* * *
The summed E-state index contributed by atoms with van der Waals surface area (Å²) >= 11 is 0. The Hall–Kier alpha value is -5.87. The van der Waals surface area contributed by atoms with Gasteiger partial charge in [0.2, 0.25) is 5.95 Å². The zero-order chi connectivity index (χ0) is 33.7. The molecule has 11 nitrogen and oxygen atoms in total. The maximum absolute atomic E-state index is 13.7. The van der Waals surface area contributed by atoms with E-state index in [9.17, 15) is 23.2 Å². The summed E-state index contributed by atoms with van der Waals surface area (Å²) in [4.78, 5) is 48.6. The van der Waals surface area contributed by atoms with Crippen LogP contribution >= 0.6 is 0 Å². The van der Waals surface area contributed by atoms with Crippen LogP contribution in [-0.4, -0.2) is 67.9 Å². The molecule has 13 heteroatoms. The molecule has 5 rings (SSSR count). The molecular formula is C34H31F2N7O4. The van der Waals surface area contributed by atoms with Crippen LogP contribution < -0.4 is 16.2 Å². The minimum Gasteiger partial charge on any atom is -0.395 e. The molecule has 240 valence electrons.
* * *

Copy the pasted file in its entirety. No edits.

The summed E-state index contributed by atoms with van der Waals surface area (Å²) >= 11 is 0. The Hall–Kier alpha value is -5.87. The van der Waals surface area contributed by atoms with Gasteiger partial charge in [0.2, 0.25) is 5.95 Å². The zero-order chi connectivity index (χ0) is 33.7. The molecule has 11 nitrogen and oxygen atoms in total. The maximum absolute atomic E-state index is 13.7. The van der Waals surface area contributed by atoms with E-state index in [9.17, 15) is 23.2 Å². The summed E-state index contributed by atoms with van der Waals surface area (Å²) in [4.78, 5) is 48.6. The van der Waals surface area contributed by atoms with Crippen LogP contribution >= 0.6 is 0 Å². The van der Waals surface area contributed by atoms with Crippen LogP contribution in [-0.4, -0.2) is 67.9 Å². The molecule has 13 heteroatoms. The molecule has 5 rings (SSSR count). The molecular formula is C34H31F2N7O4. The van der Waals surface area contributed by atoms with Crippen LogP contribution < -0.4 is 16.2 Å². The minimum Gasteiger partial charge on any atom is -0.395 e. The molecule has 240 valence electrons.